Talking tradition and timelessness: A pick of some of the best brick buildings from 2021
by Zohra KhanDec 23, 2021
•make your fridays matter with a well-read weekend
by Zohra KhanPublished on : Jan 28, 2022
In a location defined by vast shrimp fisheries in Shyamnagar - a rural region in south-west of Dhaka in Bangladesh – an 80-bed community hospital’s inventive response to its context caught the radar of the Royal Institute of British Architects (RIBA) last year when it shortlisted the project for the RIBA International Prize 2021 – an award for architectural excellence and social impact. The project known as the Friendship Hospital, designed by Dhaka-based Kashef Mahboob Chowdhury of studio URBANA has been announced as the winner of the illustrious accolade. It stood out for its "architecture of humanity and protection", as per award chair and French architect, Odile Decq, and as an “exemplar of innovative architecture that addresses critical global issues - unequal access to healthcare and the crushing impact of climate breakdown on vulnerable communities,” by the Grand Jury.
The area surrounding the hospital used to be populated by grain fields but when cyclone Sidr hit the country in 2007, giving rise to an ever changing topography of rising sea levels, the narrative got completely changed for this part of the world. As a result of a perpetual climate change, saltwater encroached inland, forcing all adjoining agricultural sites to be converted into shrimp cultivation ponds. The habitation around the area too sits on a vulnerable edge as it constitutes low-rise structures and thatched houses. Embracing the constraints, the Bangladeshi architect worked on a fairly linear layout where he introduced interconnected courtyards and shaded walkways to distribute the inpatient and outpatient zones. When it came to introduce access control between these spaces, he implemented a rain-water collecting canal criss-crossing its way through the centre of the site. The feature works multiple ways. On the functional side, the harvested water aids micro-climate cooling and serves as a valuable resource in an area where saline water remains unusable for most purposes. On the aesthetic side, the continuous presence of the water on the property animates the internal landscape and creates a sense of visual continuity.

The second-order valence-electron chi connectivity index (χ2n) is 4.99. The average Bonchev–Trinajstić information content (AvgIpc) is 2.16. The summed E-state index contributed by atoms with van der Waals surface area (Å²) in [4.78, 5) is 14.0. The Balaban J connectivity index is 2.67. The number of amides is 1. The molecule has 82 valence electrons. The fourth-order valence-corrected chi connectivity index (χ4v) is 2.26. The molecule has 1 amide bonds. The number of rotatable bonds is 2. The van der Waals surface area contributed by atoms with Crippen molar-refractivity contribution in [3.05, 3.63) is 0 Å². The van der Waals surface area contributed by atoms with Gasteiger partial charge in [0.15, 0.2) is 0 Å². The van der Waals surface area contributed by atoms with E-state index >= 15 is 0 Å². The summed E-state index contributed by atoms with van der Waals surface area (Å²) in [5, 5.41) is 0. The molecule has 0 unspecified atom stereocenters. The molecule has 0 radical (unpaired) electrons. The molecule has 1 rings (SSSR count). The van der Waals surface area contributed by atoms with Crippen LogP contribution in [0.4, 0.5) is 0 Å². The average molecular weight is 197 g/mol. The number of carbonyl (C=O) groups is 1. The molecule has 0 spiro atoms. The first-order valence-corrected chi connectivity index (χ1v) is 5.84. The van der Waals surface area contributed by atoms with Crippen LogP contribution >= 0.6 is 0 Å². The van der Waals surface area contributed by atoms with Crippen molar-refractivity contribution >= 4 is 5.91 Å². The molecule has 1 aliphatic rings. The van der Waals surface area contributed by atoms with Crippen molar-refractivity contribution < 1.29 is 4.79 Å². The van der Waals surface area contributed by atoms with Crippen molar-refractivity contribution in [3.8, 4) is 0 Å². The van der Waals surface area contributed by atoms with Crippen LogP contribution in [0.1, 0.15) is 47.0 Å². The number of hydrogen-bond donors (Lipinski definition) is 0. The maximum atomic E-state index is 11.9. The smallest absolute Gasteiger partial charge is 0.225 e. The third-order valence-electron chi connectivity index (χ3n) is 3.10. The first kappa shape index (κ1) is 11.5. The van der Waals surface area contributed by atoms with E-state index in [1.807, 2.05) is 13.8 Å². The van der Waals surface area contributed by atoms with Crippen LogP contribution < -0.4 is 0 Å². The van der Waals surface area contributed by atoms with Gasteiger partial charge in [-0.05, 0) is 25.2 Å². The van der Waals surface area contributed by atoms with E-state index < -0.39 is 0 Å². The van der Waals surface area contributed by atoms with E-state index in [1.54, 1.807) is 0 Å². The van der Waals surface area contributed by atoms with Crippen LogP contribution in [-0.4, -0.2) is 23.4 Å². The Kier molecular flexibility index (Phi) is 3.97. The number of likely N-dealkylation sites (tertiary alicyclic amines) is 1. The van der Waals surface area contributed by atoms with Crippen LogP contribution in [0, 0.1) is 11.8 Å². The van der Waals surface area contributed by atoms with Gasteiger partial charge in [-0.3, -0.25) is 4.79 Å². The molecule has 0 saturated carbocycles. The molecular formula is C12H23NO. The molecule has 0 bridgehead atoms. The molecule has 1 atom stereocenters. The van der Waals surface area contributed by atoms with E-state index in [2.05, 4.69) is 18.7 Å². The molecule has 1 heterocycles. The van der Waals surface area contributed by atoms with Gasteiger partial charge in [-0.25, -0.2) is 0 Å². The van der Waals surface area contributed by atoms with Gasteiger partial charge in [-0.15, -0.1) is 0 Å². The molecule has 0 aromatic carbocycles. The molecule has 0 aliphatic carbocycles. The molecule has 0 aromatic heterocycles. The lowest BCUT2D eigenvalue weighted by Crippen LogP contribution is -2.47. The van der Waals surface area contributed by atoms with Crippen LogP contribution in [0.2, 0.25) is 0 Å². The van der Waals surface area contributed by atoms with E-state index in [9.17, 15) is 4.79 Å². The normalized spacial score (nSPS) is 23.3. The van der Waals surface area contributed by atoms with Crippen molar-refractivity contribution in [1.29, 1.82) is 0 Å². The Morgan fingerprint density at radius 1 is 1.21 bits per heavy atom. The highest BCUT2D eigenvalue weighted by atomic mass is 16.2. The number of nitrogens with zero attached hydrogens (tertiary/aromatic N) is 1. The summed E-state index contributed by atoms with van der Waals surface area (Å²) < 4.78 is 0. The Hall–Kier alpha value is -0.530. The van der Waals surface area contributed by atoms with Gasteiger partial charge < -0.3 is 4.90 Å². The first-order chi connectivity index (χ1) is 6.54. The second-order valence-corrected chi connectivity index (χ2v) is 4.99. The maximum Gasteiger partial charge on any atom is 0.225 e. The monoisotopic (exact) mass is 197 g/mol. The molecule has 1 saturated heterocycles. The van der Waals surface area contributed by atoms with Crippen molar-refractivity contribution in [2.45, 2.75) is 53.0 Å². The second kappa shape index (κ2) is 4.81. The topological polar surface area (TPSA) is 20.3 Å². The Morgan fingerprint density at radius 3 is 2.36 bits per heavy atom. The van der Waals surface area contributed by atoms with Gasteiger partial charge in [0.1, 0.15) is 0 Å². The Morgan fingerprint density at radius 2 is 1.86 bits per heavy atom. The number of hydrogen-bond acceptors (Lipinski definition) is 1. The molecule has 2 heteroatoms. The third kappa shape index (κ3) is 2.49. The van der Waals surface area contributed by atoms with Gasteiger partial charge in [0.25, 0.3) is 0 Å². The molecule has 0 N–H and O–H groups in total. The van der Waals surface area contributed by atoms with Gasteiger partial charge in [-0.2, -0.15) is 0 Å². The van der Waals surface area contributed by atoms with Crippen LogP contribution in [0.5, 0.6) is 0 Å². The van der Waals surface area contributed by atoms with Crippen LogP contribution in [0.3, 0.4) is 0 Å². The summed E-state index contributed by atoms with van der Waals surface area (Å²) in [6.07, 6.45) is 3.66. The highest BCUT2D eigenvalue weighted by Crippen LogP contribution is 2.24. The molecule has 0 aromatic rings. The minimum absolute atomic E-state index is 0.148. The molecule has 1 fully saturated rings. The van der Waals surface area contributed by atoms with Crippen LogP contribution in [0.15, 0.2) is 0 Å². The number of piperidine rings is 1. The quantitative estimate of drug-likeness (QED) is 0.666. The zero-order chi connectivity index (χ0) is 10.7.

The project has been appreciated for the simplicity and unemphasised character of its technology. The use of brick in-situ too was highlighted for its celebration of an ordinary material without having to resort to complex technology leading to increasing budgets.
The Grand Jury of the prestigious award, comprising key figures like Es Devlin, Jeanne Gang, Rossana Hu, and Gustavo Utrabo, together with Decq, found it refreshing to see a hospital with such a human and natural touch. "The Friendship Hospital has a particular relevancy at this period of time as it addresses the issue of unequal access to healthcare throughout the world," stated an official press release which also announced the winning project as the world’s best new building.
“It is a demonstration of how beautiful architecture can be achieved through good design when working with a relatively modest budget and with difficult contextual constraints. This hospital is a celebration of a building dedicated to humans."
Architect Kashef Chowdhary, whose practice finds roots in history with a strong emphasis on climate, materials, and context, shares his thoughts on winning the award, “In a sublimely important moment, RIBA and the jurors have identified a project from the global periphery to bring to the centre of architectural discourse and be the subject of one of the most important global awards. I am encouraged that this may inspire more of us to commit, not in spite of, but because of limitations of resources and means, to an architecture of care both for humanity and for nature, to rise collectively to the urgencies that we face today on a planetary scale."
The site for the hospital was donated by a local philanthropist to an NGO named Friendship, and Chowdhury completed the project in 2019. Other works that have come out of his studio include conversion of ship and low-cost raised settlements, training centres, mosques, art galleries, museums, residences and multi-family housing, and corporate head offices.
Also read: the works that were shortlisted for RIBA International Prize 2021.
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